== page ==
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That disinterest was most recently on display with the Obama administration’s announcement that it is moving to close nine Border Patrol stations across four states.
While the CBP has maintained closing the stations is being done in order to reassign agents to higher priority areas closer to the border, critics warn the closures will undermine efforts to intercept drug and human traffickers in well-traveled corridors north of the US-Mexico border.
As Bob Dane, communications director with the Federation for American Immigration Reform has said, the Border Patrol station closings are just “part of the systematic dismantling of both border and interior enforcement. It complements the non-enforcement policy of (the Obama) administration.”
The non-enforcement immigration policy of the Obama administration was witnessed most recently by President Obama’s executive order to stop the deportation of over 800,000 young illegal aliens; and his directive to Immigration and Customs Enforcement to “selectively enforce” the parts of Arizona’s immigration enforcement law, SB 1070, that were recently upheld by the Supreme Court.
Yet, as fully committed as the Obama administration is to not enforcing the country’s immigration laws, it is equally committed to making life a more pleasurable experience for those who find themselves in the country illegally.
To that end, in this year alone, the Department of Homeland Security announced the appointment of the nation’s first “public advocate” for Immigration and Customs Enforcement; and its revised standards for treating illegal aliens housed in the country’s detention facilities, changes which included providing taxpayer-funded access to “hormone therapy” for transgendered detainees.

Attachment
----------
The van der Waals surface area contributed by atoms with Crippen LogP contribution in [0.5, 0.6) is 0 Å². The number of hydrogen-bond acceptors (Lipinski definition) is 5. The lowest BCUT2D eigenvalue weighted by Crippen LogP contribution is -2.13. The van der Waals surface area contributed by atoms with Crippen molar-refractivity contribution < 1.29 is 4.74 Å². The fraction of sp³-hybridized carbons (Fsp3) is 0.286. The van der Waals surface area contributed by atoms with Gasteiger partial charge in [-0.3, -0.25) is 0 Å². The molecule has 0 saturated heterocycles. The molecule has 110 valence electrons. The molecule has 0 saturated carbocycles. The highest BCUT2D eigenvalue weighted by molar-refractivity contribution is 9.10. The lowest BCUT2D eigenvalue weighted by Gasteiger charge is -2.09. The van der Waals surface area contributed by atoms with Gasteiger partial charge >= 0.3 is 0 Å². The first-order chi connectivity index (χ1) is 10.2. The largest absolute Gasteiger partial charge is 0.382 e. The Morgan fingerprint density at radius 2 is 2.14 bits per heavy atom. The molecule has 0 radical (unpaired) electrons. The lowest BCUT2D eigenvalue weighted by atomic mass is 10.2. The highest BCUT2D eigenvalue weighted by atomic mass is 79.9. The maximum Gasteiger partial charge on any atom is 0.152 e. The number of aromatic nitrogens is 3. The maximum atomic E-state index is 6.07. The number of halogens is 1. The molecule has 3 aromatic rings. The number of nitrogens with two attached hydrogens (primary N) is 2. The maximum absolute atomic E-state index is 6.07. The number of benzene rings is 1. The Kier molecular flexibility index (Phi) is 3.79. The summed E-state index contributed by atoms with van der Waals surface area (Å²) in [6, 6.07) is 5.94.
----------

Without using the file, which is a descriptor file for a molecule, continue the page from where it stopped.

So, given the Obama administration’s desperate desire to run away from America’s illegal immigration problem, it makes sense that it would now instruct America’s Border Patrol agents to run away from their professional responsibilities of protecting public safety.
Yet, while the DHS “flee to safety” policy may provoke a mixture of derision and amusement, it should be noted that a variation of this policy has already been in effect, one that resulted in the death of Border Patrol agent Brian Terry, the centerpiece of the Fast and Furious operation.
Specifically, the Justice Department recently revealed that Terry and a contingent of federal agents initially fired bean bags — not bullets — at a group of heavily armed drug cartel members south of Tucson, Arizona, in December 2011, an exchange in which Terry was shot and killed.
That information, which came in a statement issued by Attorney General Eric Holder, also read, “Agent Terry served his country honorably and made the ultimate sacrifice in trying to protect it from harm.”
Unfortunately, Terry’s heroic effort to protect his country was delivered in the form of a bean bag, a “weapon” that the Department of Homeland Security would undoubtedly find a suitable standard issue for all Border Patrol agents.
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